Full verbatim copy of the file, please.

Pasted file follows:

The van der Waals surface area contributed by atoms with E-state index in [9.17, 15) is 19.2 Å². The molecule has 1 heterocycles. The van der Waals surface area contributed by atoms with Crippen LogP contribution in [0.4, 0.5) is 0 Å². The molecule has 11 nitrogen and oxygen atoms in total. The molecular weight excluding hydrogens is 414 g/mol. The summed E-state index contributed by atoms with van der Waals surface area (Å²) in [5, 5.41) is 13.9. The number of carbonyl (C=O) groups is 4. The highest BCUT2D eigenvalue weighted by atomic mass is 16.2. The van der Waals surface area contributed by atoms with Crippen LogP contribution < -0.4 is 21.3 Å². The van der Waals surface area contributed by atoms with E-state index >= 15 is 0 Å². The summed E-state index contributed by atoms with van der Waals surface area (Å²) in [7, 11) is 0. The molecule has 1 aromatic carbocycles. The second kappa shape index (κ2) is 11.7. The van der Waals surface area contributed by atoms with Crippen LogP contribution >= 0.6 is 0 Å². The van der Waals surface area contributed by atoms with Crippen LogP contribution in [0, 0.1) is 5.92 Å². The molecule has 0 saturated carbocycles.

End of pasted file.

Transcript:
The van der Waals surface area contributed by atoms with E-state index in [9.17, 15) is 19.2 Å². The molecule has 1 heterocycles. The van der Waals surface area contributed by atoms with Crippen LogP contribution in [0.4, 0.5) is 0 Å². The molecule has 11 nitrogen and oxygen atoms in total. The molecular weight excluding hydrogens is 414 g/mol. The summed E-state index contributed by atoms with van der Waals surface area (Å²) in [5, 5.41) is 13.9. The number of carbonyl (C=O) groups is 4. The highest BCUT2D eigenvalue weighted by atomic mass is 16.2. The van der Waals surface area contributed by atoms with Crippen LogP contribution < -0.4 is 21.3 Å². The van der Waals surface area contributed by atoms with E-state index >= 15 is 0 Å². The summed E-state index contributed by atoms with van der Waals surface area (Å²) in [7, 11) is 0. The molecule has 1 aromatic carbocycles. The second kappa shape index (κ2) is 11.7. The van der Waals surface area contributed by atoms with Crippen LogP contribution >= 0.6 is 0 Å². The van der Waals surface area contributed by atoms with Crippen LogP contribution in [0, 0.1) is 5.92 Å². The molecule has 0 saturated carbocycles.